About time. DOUBLE PLAY is all about time. Juxtaposing the work of friends James Benning (durational experimental films framing empty places as the seconds silently tick by, or revisiting environments and inhabitants after decades) and Richard Linklater (three films that follow a couple across ten years, and one that was shot over twelve years to show its child characters grow up for real), Klinger explores a friendship and two contrasting oeuvres, unified beautifully under a temporal umbrella. It’s particularly impressive to see him intercut different Linklater films — samples from a prolific and eclectic career — so that they all seem to merge into one big continuum, an uber-film containing both WAKING LIFE and THE BAD NEWS BEARS, SLACKER and BEFORE SUNRISE, making it seem possible that Ethan Hawke and Julie Delpy might at some moment round a corner and pass a pixillated/pixelated stoner from A SCANNER DARKLY.

And then there’s the central relationship, which is fun to be around and contains just enough contrast and disagreement to stop it becoming a love-in (and therefore tedious). I mean, I like King Vidor’s film about Andrew Wyeth, THE METAPHOR, it’s impossible to dislike, but its mutual admiration society set-up, Vidor loves Wyeth who loves Vidor, means it’s hardly a-crackle with tension. Benning seems to have enough inner steel and fire that a certain mild, agreeable tension is felt whenever he’s around.

Discussing tennis with Danny Kasman before the show — I remark that the sport seemed to have kept Richard Lester fit into his eighties and Norman Lloyd going strong at 99. A very early image of DOUBLE PLAY is Linklater peppering a court with stray balls as he faces off against an implacable tennis ball machine. We exchange glances. This sequence is good news for Linklater fans.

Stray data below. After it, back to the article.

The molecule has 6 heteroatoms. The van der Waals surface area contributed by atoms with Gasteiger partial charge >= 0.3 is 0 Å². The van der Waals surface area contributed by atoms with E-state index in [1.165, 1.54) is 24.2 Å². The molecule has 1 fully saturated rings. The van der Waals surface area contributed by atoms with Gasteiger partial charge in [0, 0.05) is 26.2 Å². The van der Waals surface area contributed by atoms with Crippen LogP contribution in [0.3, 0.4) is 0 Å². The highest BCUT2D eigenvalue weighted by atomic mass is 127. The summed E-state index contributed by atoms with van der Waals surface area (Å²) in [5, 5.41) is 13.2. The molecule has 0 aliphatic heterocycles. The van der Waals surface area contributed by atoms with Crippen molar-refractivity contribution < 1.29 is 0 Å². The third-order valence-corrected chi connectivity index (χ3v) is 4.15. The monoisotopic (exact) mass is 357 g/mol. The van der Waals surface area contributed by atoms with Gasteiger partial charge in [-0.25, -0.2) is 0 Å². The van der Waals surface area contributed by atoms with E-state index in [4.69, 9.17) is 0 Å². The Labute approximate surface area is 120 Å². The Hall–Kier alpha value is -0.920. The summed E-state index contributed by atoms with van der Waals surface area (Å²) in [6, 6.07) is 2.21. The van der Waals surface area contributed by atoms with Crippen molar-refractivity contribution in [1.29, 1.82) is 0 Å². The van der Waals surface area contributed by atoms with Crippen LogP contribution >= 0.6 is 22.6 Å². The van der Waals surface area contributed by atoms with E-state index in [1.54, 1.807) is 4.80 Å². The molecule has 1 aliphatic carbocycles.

TEN SKIES by James Benning.

BTW, Gabe is a friend, but seeing as we live on different continents, I’m fairly sure I could have gotten away with NOT writing about his film if I didn’t like it.


Posted in FILM, MUSIC with tags , , , , , on January 31, 2014 by dcairns


Great screening in the a.m. Thursday here at Rotterdam International Film Festival. NATAN was double-featured with MONSIEUR X, which is a similar funny length and is a documentary about Leos Carax. Carax doesn’t appear in it in any new footage, and so it’s left to his collaborators and admirers to talk about his work amid generous film clips and atmospheric silhouettes evoking the auteur’s dangling-cigarette legend. It pairs up well with our movie, I think. The filmmaker was M.I.A. so I got the q&a to myself.

Hung out a bit with Danny Kasman of MUBI before the show.

As everyone says, Rotterdam International Film Festival is a cool and friendly place. I’m not good at cool and friendly places, without some sort of excuse to start conversations, so after the screening I kind of wandered around in an alienated state afterwards taking pictures of the more bleak parts of Dutch cinemas —



But then I had the good fortune to opt for the Scopitone Cafe, a free event screening music-themed documentaries and serving beer in a very lovely room —


And I made a good contact for a current project but also saw THIS AIN’T NO MOUSE MUSIC, a delightful portrait of Chris Strachwitz, who records, releases and ENJOYS American “down home” music.

Afterwards, my photographs were more like THIS —